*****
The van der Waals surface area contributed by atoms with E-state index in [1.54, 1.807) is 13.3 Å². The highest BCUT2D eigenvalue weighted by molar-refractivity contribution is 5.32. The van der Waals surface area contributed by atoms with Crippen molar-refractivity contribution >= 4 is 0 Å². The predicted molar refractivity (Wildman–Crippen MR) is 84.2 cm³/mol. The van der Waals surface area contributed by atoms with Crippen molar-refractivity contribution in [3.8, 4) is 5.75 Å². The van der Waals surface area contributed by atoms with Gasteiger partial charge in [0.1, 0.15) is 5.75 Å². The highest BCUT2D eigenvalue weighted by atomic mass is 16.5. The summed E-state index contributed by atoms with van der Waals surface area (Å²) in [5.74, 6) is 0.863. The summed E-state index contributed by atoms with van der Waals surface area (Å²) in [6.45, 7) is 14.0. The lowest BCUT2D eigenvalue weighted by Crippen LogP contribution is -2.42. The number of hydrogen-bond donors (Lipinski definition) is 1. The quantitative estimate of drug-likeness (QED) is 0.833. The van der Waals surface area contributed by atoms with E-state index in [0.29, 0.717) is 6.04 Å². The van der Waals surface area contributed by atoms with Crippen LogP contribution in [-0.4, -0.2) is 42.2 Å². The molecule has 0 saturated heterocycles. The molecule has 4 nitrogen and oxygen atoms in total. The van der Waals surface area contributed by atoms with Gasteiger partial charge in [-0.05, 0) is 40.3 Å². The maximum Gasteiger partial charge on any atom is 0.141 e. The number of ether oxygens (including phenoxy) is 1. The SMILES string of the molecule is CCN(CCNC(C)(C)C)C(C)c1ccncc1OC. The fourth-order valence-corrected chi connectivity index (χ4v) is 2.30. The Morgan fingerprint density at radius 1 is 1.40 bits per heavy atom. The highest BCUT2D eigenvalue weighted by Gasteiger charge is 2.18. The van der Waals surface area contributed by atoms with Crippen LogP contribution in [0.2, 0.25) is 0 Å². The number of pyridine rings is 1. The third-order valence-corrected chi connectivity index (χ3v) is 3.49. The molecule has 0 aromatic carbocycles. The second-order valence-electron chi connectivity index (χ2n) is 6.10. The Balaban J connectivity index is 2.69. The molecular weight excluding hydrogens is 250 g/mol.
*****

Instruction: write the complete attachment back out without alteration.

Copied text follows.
The van der Waals surface area contributed by atoms with E-state index in [1.54, 1.807) is 13.3 Å². The highest BCUT2D eigenvalue weighted by molar-refractivity contribution is 5.32. The van der Waals surface area contributed by atoms with Crippen molar-refractivity contribution >= 4 is 0 Å². The predicted molar refractivity (Wildman–Crippen MR) is 84.2 cm³/mol. The van der Waals surface area contributed by atoms with Crippen molar-refractivity contribution in [3.8, 4) is 5.75 Å². The van der Waals surface area contributed by atoms with Gasteiger partial charge in [0.1, 0.15) is 5.75 Å². The highest BCUT2D eigenvalue weighted by atomic mass is 16.5. The summed E-state index contributed by atoms with van der Waals surface area (Å²) in [5.74, 6) is 0.863. The summed E-state index contributed by atoms with van der Waals surface area (Å²) in [6.45, 7) is 14.0. The lowest BCUT2D eigenvalue weighted by Crippen LogP contribution is -2.42. The number of hydrogen-bond donors (Lipinski definition) is 1. The quantitative estimate of drug-likeness (QED) is 0.833. The van der Waals surface area contributed by atoms with E-state index in [0.29, 0.717) is 6.04 Å². The van der Waals surface area contributed by atoms with Crippen LogP contribution in [-0.4, -0.2) is 42.2 Å². The molecule has 0 saturated heterocycles. The molecule has 4 nitrogen and oxygen atoms in total. The van der Waals surface area contributed by atoms with Gasteiger partial charge in [-0.05, 0) is 40.3 Å². The maximum Gasteiger partial charge on any atom is 0.141 e. The number of ether oxygens (including phenoxy) is 1. The SMILES string of the molecule is CCN(CCNC(C)(C)C)C(C)c1ccncc1OC. The fourth-order valence-corrected chi connectivity index (χ4v) is 2.30. The Morgan fingerprint density at radius 1 is 1.40 bits per heavy atom. The highest BCUT2D eigenvalue weighted by Gasteiger charge is 2.18. The van der Waals surface area contributed by atoms with Crippen LogP contribution in [0.2, 0.25) is 0 Å². The number of pyridine rings is 1. The third-order valence-corrected chi connectivity index (χ3v) is 3.49. The molecule has 0 aromatic carbocycles. The second-order valence-electron chi connectivity index (χ2n) is 6.10. The Balaban J connectivity index is 2.69. The molecular weight excluding hydrogens is 250 g/mol.